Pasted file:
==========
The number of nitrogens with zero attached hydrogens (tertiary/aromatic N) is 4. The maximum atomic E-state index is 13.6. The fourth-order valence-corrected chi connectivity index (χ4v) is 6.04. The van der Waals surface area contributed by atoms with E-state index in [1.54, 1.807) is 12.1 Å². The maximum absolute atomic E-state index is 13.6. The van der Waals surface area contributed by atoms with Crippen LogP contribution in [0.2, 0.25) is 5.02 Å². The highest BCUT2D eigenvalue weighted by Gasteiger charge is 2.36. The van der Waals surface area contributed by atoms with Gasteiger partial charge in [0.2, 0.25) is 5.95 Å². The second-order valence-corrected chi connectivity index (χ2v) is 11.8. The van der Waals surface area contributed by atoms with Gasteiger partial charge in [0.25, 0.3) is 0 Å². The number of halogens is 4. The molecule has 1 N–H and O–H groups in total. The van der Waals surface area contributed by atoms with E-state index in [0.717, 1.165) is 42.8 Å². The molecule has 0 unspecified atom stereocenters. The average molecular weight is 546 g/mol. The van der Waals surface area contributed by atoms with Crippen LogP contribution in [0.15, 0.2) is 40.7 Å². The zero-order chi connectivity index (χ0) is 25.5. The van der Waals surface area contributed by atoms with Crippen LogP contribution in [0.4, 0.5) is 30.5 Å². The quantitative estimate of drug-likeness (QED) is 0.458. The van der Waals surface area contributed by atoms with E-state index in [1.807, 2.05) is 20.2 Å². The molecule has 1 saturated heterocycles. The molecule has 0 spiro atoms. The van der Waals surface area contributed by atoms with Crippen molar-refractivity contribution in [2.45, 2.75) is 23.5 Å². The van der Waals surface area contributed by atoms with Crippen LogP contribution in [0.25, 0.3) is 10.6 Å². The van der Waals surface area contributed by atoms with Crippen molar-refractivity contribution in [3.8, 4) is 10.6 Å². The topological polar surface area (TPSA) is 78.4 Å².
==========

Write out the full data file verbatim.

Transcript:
The number of nitrogens with zero attached hydrogens (tertiary/aromatic N) is 4. The maximum atomic E-state index is 13.6. The fourth-order valence-corrected chi connectivity index (χ4v) is 6.04. The van der Waals surface area contributed by atoms with E-state index in [1.54, 1.807) is 12.1 Å². The maximum absolute atomic E-state index is 13.6. The van der Waals surface area contributed by atoms with Crippen LogP contribution in [0.2, 0.25) is 5.02 Å². The highest BCUT2D eigenvalue weighted by Gasteiger charge is 2.36. The van der Waals surface area contributed by atoms with Gasteiger partial charge in [0.2, 0.25) is 5.95 Å². The second-order valence-corrected chi connectivity index (χ2v) is 11.8. The van der Waals surface area contributed by atoms with Gasteiger partial charge in [0.25, 0.3) is 0 Å². The number of halogens is 4. The molecule has 1 N–H and O–H groups in total. The van der Waals surface area contributed by atoms with E-state index in [0.717, 1.165) is 42.8 Å². The molecule has 0 unspecified atom stereocenters. The average molecular weight is 546 g/mol. The van der Waals surface area contributed by atoms with Crippen LogP contribution in [0.15, 0.2) is 40.7 Å². The zero-order chi connectivity index (χ0) is 25.5. The van der Waals surface area contributed by atoms with Crippen LogP contribution in [0.4, 0.5) is 30.5 Å². The quantitative estimate of drug-likeness (QED) is 0.458. The van der Waals surface area contributed by atoms with E-state index in [1.807, 2.05) is 20.2 Å². The molecule has 1 saturated heterocycles. The molecule has 0 spiro atoms. The van der Waals surface area contributed by atoms with Crippen molar-refractivity contribution in [2.45, 2.75) is 23.5 Å². The van der Waals surface area contributed by atoms with Crippen LogP contribution in [0.25, 0.3) is 10.6 Å². The van der Waals surface area contributed by atoms with Crippen molar-refractivity contribution in [3.8, 4) is 10.6 Å². The topological polar surface area (TPSA) is 78.4 Å².